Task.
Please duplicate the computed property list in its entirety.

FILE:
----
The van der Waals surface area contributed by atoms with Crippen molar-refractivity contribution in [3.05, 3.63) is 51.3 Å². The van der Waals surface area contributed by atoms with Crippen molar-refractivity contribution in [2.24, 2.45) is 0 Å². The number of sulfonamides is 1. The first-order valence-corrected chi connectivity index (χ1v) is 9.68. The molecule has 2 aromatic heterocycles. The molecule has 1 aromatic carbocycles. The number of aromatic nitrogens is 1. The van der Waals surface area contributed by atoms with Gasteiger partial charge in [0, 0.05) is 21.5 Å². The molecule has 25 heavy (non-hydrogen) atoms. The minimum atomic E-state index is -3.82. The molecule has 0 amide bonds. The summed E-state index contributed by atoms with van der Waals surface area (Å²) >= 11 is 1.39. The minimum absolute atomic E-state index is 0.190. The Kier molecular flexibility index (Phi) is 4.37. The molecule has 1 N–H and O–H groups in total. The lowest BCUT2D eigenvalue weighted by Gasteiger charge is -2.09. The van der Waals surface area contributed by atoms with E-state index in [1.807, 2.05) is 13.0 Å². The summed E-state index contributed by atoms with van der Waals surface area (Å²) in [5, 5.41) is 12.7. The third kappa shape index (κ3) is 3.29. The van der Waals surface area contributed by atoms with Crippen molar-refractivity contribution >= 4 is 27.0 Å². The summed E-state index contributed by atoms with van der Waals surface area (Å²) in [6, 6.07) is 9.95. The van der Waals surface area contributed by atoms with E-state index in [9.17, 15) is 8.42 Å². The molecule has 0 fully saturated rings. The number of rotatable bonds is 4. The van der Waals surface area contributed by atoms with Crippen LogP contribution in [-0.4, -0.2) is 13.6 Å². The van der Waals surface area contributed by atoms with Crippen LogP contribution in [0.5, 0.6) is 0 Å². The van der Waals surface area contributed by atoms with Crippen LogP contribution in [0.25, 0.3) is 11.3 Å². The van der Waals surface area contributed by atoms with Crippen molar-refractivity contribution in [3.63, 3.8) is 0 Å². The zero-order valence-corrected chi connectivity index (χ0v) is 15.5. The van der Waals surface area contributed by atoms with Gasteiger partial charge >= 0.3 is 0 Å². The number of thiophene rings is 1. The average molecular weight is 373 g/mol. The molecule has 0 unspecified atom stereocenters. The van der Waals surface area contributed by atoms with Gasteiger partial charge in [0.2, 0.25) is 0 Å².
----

The van der Waals surface area contributed by atoms with Crippen molar-refractivity contribution in [3.05, 3.63) is 51.3 Å². The van der Waals surface area contributed by atoms with Crippen molar-refractivity contribution in [2.24, 2.45) is 0 Å². The number of sulfonamides is 1. The first-order valence-corrected chi connectivity index (χ1v) is 9.68. The molecule has 2 aromatic heterocycles. The molecule has 1 aromatic carbocycles. The number of aromatic nitrogens is 1. The van der Waals surface area contributed by atoms with Gasteiger partial charge in [0, 0.05) is 21.5 Å². The molecule has 25 heavy (non-hydrogen) atoms. The minimum atomic E-state index is -3.82. The molecule has 0 amide bonds. The summed E-state index contributed by atoms with van der Waals surface area (Å²) >= 11 is 1.39. The minimum absolute atomic E-state index is 0.190. The Kier molecular flexibility index (Phi) is 4.37. The molecule has 1 N–H and O–H groups in total. The lowest BCUT2D eigenvalue weighted by Gasteiger charge is -2.09. The van der Waals surface area contributed by atoms with E-state index in [1.807, 2.05) is 13.0 Å². The summed E-state index contributed by atoms with van der Waals surface area (Å²) in [5, 5.41) is 12.7. The third kappa shape index (κ3) is 3.29. The van der Waals surface area contributed by atoms with Crippen molar-refractivity contribution >= 4 is 27.0 Å². The summed E-state index contributed by atoms with van der Waals surface area (Å²) in [6, 6.07) is 9.95. The van der Waals surface area contributed by atoms with E-state index in [9.17, 15) is 8.42 Å². The molecule has 0 fully saturated rings. The number of rotatable bonds is 4. The van der Waals surface area contributed by atoms with Crippen LogP contribution in [-0.4, -0.2) is 13.6 Å². The van der Waals surface area contributed by atoms with Crippen LogP contribution in [0.5, 0.6) is 0 Å². The van der Waals surface area contributed by atoms with Crippen LogP contribution in [0.25, 0.3) is 11.3 Å². The van der Waals surface area contributed by atoms with Crippen molar-refractivity contribution in [3.63, 3.8) is 0 Å². The zero-order valence-corrected chi connectivity index (χ0v) is 15.5. The van der Waals surface area contributed by atoms with Gasteiger partial charge >= 0.3 is 0 Å². The number of thiophene rings is 1. The average molecular weight is 373 g/mol. The molecule has 0 unspecified atom stereocenters. The van der Waals surface area contributed by atoms with Gasteiger partial charge in [0.2, 0.25) is 0 Å².